The Buddhist Way
The Buddha loved unconditionally. He turned his world of privilege upside down to discover the truth. The norms he grew up in became like naught on his path to enlightenment.
In Buddhism, there are no good people and bad people, spiritual people and worldly people; instead there are just different people at varying points on the Way. True love in Buddhism is shown by not allowing the outward “clothes” of a person to detract from our respect for their Buddha Nature. It is said in Buddhism that we must bow endlessly, and this is our willingness to always show reverence and gratitude to all beings and all things. A heart that bows is a heart that loves.
Everything possesses the Buddha Nature. When we show reverence, gratitude, and compassion to all things – including those we dislike – we are treating everything as part of the body of the Buddha. It is not enough to say that unconditional love exists – that Divine Light exists; we must find it even in amongst the worst conditions and in the most untouchable lows of society. It is everywhere, not just in the sterile yoga class or the quiet meditation hall across the road from your suburb’s manicured park.
The Same Way
Jesus and the Buddha had the same mystical insight into reality. Connectedness underpins the physical world. A parallel universe – a deeper dimension of consciousness – drew them into solitude and into radical acceptance of all. They show us the same way to meaning.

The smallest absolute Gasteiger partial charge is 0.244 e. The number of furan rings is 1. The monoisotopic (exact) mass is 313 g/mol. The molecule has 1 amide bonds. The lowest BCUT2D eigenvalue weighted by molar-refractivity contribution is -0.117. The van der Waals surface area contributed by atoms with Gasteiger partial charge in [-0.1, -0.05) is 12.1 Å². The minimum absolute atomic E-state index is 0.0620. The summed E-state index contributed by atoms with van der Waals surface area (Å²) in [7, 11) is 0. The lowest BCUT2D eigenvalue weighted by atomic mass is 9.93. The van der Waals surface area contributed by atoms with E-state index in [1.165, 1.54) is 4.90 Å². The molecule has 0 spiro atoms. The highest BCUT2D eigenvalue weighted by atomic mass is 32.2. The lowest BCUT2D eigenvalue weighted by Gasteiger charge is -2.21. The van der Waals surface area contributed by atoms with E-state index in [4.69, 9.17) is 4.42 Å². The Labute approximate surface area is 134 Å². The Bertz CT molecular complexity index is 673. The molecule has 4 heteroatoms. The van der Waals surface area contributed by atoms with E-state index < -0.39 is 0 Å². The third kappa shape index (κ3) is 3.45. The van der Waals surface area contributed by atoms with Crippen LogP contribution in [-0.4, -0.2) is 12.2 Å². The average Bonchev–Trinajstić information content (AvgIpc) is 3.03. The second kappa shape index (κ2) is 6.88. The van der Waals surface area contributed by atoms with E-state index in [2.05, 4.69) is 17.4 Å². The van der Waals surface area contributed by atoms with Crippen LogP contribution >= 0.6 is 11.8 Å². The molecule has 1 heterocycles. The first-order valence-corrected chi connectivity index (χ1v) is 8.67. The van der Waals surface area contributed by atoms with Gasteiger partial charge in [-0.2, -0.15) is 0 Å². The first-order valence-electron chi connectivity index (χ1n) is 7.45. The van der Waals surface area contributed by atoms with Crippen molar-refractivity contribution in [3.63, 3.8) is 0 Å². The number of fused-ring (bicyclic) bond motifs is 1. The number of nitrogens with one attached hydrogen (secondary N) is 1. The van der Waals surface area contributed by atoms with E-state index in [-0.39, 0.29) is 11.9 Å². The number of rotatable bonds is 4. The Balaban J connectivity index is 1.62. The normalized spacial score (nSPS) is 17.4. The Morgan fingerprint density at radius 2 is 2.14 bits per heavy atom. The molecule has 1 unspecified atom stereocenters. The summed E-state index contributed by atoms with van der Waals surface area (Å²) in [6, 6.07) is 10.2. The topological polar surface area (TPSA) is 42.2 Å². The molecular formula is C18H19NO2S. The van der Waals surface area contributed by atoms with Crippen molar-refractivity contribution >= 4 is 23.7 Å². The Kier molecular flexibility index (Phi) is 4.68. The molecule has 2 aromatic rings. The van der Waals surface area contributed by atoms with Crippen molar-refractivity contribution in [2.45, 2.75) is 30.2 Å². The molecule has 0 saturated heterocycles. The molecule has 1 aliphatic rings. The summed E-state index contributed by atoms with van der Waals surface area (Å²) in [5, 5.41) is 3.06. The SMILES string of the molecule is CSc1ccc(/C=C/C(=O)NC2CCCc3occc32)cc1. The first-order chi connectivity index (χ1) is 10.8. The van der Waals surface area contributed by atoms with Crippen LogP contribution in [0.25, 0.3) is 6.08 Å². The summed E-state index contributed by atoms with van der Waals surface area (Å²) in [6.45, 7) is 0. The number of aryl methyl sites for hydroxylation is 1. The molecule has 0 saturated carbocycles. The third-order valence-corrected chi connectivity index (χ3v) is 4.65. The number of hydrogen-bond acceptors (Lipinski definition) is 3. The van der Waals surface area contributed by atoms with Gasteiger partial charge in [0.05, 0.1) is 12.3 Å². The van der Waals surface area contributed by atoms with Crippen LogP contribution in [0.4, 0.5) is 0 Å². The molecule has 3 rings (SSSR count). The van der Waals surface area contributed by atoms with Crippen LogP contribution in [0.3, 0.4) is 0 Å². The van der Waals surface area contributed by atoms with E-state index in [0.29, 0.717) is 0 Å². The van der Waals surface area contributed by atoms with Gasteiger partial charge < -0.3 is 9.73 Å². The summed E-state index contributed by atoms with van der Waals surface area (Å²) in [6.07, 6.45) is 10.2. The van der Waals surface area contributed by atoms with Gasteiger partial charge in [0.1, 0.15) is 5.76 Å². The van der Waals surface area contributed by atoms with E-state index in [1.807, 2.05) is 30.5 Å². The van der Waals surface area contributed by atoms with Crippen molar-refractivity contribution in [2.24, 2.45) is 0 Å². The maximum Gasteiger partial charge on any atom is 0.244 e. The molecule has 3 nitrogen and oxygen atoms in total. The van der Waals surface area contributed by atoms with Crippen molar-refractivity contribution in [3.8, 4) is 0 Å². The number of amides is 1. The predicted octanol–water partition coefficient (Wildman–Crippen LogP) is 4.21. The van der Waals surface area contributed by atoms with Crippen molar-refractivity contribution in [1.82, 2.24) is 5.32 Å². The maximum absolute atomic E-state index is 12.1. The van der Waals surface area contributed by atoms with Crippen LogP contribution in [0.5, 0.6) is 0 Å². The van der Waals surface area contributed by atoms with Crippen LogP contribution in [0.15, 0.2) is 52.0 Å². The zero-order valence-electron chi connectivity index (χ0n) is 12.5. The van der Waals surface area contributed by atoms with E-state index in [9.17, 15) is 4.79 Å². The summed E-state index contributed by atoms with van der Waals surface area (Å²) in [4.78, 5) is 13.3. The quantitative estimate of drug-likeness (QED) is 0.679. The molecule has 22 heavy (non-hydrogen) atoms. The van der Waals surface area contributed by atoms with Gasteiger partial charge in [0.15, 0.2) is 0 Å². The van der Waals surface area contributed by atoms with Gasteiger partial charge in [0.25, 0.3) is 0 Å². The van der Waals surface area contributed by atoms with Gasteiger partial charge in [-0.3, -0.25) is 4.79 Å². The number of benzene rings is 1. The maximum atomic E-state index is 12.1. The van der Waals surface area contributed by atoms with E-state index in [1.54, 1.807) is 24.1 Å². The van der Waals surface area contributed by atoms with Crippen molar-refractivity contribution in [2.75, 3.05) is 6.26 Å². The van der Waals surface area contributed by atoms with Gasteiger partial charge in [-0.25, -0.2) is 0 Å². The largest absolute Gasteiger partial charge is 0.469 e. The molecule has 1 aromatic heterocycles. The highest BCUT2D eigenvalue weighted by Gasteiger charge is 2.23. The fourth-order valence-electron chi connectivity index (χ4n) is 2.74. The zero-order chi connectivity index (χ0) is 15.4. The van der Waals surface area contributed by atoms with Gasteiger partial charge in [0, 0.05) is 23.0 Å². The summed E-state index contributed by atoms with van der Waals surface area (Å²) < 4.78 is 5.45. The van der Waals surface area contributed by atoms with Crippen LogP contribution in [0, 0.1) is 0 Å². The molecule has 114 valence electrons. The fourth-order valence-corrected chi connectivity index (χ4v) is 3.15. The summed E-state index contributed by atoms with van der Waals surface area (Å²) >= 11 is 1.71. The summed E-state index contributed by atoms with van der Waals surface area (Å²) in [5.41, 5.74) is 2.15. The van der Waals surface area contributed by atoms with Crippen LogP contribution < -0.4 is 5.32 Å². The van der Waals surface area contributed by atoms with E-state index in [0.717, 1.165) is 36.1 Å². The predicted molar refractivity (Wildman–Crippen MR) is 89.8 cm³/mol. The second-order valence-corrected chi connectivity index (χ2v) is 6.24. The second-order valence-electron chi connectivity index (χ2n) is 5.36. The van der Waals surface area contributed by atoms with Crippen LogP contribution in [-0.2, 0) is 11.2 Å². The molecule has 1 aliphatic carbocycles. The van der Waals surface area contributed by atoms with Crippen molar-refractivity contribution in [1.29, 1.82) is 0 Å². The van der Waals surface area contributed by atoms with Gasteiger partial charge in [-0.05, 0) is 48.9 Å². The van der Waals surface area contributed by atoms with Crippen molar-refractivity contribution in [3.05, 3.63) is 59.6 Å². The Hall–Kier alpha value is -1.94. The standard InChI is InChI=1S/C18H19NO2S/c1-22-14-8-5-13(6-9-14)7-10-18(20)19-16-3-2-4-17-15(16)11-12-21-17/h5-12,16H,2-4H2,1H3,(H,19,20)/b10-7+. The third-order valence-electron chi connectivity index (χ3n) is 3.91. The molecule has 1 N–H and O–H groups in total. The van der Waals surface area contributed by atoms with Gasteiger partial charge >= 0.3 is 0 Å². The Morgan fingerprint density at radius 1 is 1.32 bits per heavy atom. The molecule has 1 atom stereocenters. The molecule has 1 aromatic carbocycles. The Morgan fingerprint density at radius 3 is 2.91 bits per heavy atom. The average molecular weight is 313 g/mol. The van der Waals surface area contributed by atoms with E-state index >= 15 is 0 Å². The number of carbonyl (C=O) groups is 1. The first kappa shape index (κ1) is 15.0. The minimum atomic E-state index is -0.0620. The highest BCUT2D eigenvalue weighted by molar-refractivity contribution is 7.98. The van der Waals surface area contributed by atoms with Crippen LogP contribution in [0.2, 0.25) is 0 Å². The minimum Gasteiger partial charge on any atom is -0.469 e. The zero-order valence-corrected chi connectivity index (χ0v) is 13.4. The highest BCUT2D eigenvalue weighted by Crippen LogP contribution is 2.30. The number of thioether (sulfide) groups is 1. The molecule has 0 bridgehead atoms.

Like Jesus and the Buddha we must love all… unconditionally. There is no other way to personal happiness, and to our species’ renewal.
The sceptic may ask, “Were Jesus and the Buddha not just psychotic? Were they not deluded? Mentally sick?”
I’d say no. Simply because their way resonates strongly across all wisdom traditions and millions of mystics. It is not exclusively a religious phenomenon. Nor a fairy-tale of simple folk. Unconditional love is universally attractive to the human psyche. We keep it unconscious because it forces huge letting go when it arises… which is frightening. But deep down, it calls us. We want to be free of prejudice and hate. We want to be uncompromisingly in love.
We want to love first, at any cost. Even death. If we answered this call we would find prejudice based on any ‘ism’ a dry and hurtful obstacle to our soul’s journey to its true home. A home where everyone, absolutely everyone, is welcome. A home which is not mine or yours, but all of ours.
Unconditional love – a home open to all – is radical, perhaps. Idealistic and impractical, maybe. But the alternative leads to the depressing conclusion that we are separate, that we live in these isolated little bodies behind our barricades… and then we die. This depressing state drives our hate. It drives our current world order.
So let us follow the mystical way. Let us love and accept. Start today. Meditate. Become a practical mystic, and see the real wonder of reality.
And perhaps, if enough of us truly follow Jesus and the Buddha, it will not be too late for us to change our world.